Morehead State to the NBA?
Broome told the Herald-Leader this week that it was difficult — but necessary — to move on from Morehead State and that Spradlin and the program’s assistant coaches have remained in contact to offer continued encouragement as he chases his pro basketball dreams.
Under different circumstances, Broome might have ended up at Kentucky, which showed serious interest in his recruitment last spring as the Cats waited to see what Oscar Tshiebwe would do following his national player of the year season.
Obviously, Tshiebwe stayed, filling the spot Broome would have taken.
“I was just kind of waiting on Oscar’s decision,” he acknowledged. “And once he came back, I decided to go somewhere else.”
It worked out fine for Broome, who led Auburn in scoring and rebounding, finishing third in the SEC in blocked shots and earning all-conference honors from the league’s coaches.
A year ago, it was Spradlin and Morehead State that were sorry to see Broome go.
Now, Tigers Coach Bruce Pearl hopes he won’t find himself with the same feelings.
“We’re rooting for Johni on one hand,” Pearl said earlier this week, noting that he’d been following Broome’s progress at the NBA camps. “On the other hand, we’d obviously love to have him back, because he could be one of the best players in college basketball next season.”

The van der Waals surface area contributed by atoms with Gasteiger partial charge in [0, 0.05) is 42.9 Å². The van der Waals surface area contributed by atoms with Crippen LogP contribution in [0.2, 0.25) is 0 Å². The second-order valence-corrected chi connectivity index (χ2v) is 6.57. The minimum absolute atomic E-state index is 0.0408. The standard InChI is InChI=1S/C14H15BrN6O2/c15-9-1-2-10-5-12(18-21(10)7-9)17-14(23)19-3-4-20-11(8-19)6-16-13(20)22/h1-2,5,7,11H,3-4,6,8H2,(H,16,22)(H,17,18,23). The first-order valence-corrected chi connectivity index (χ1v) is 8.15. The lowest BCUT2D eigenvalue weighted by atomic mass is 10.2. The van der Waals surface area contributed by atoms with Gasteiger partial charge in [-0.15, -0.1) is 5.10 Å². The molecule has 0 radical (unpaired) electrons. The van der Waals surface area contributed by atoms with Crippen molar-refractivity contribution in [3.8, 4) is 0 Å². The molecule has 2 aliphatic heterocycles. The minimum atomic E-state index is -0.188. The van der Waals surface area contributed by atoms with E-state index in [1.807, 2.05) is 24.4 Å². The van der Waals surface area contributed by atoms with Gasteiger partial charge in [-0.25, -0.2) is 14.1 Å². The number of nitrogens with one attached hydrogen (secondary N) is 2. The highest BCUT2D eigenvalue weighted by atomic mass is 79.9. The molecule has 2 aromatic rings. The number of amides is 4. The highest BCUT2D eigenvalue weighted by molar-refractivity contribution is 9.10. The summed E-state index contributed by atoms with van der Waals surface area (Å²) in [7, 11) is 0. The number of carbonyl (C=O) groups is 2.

Broome said he’s already met with about a dozen NBA teams and hopes to have more meetings and workouts in the near future, with the May 31 deadline to stay in the draft or return to school looming.
He said the feedback so far has been positive, and teams want to see more of his outside shooting ability and agility in space, as well as continued improvement with the ball in his hands.
He’s paying special attention to his development as a three-point shooter.
“Shooting gets you on the court,” he said. “It gets you paid at the next level.”
Broome attempted just five threes in his two years at Morehead State, missing all of them. He was 3-for-16 from deep in his first few months at Auburn, but then made six of his 15 three-point attempts over the final four weeks of the season. Showcasing an ability to make those shots has been big for his draft prospects, he said.
Still, his name is absent from the various NBA mock drafts that have been updated this week, though there will be more opportunities between now and May 31 to make a positive impression on scouts.
The final decision over whether he stays in the draft or returns to school — perhaps to terrorize the SEC competition next season — will be a fairly straightforward one. At some point in these next couple of weeks, he needs to hear from an NBA team that is serious about drafting him.
“If a team wants me and wants to draft me, then I’ll stay in the process. But anything else, I’ll probably just go back to school,” he said. “I’ve gotten great feedback since I’ve been here. So just kind of taking what they’ve given me and just continue to work, continue to perfect my craft. And hopefully be back next year, if I don’t make it this year.”